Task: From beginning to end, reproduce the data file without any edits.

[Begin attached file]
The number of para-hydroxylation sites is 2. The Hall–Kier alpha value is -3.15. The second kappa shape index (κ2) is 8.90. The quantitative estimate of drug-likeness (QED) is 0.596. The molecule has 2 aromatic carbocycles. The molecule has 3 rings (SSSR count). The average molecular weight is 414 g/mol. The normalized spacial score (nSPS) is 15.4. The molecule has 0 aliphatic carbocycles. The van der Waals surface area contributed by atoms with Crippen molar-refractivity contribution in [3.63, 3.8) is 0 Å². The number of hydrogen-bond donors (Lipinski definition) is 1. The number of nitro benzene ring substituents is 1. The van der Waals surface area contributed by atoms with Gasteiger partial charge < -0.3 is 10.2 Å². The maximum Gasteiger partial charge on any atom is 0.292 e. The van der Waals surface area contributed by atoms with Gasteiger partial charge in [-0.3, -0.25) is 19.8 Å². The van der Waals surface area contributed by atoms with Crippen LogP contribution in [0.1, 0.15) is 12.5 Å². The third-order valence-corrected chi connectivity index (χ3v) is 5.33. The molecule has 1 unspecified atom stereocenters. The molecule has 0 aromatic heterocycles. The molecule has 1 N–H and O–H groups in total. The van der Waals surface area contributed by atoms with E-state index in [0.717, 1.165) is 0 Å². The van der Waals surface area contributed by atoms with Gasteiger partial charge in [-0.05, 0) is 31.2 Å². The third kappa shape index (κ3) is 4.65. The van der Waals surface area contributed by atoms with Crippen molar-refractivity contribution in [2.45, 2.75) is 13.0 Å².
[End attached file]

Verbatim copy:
The number of para-hydroxylation sites is 2. The Hall–Kier alpha value is -3.15. The second kappa shape index (κ2) is 8.90. The quantitative estimate of drug-likeness (QED) is 0.596. The molecule has 2 aromatic carbocycles. The molecule has 3 rings (SSSR count). The average molecular weight is 414 g/mol. The normalized spacial score (nSPS) is 15.4. The molecule has 0 aliphatic carbocycles. The van der Waals surface area contributed by atoms with Crippen molar-refractivity contribution in [3.63, 3.8) is 0 Å². The number of hydrogen-bond donors (Lipinski definition) is 1. The number of nitro benzene ring substituents is 1. The van der Waals surface area contributed by atoms with Gasteiger partial charge < -0.3 is 10.2 Å². The maximum Gasteiger partial charge on any atom is 0.292 e. The van der Waals surface area contributed by atoms with Gasteiger partial charge in [-0.3, -0.25) is 19.8 Å². The van der Waals surface area contributed by atoms with Crippen LogP contribution in [0.1, 0.15) is 12.5 Å². The third-order valence-corrected chi connectivity index (χ3v) is 5.33. The molecule has 1 unspecified atom stereocenters. The molecule has 0 aromatic heterocycles. The molecule has 1 N–H and O–H groups in total. The van der Waals surface area contributed by atoms with E-state index in [0.717, 1.165) is 0 Å². The van der Waals surface area contributed by atoms with Gasteiger partial charge in [-0.05, 0) is 31.2 Å². The third kappa shape index (κ3) is 4.65. The van der Waals surface area contributed by atoms with Crippen molar-refractivity contribution in [2.45, 2.75) is 13.0 Å².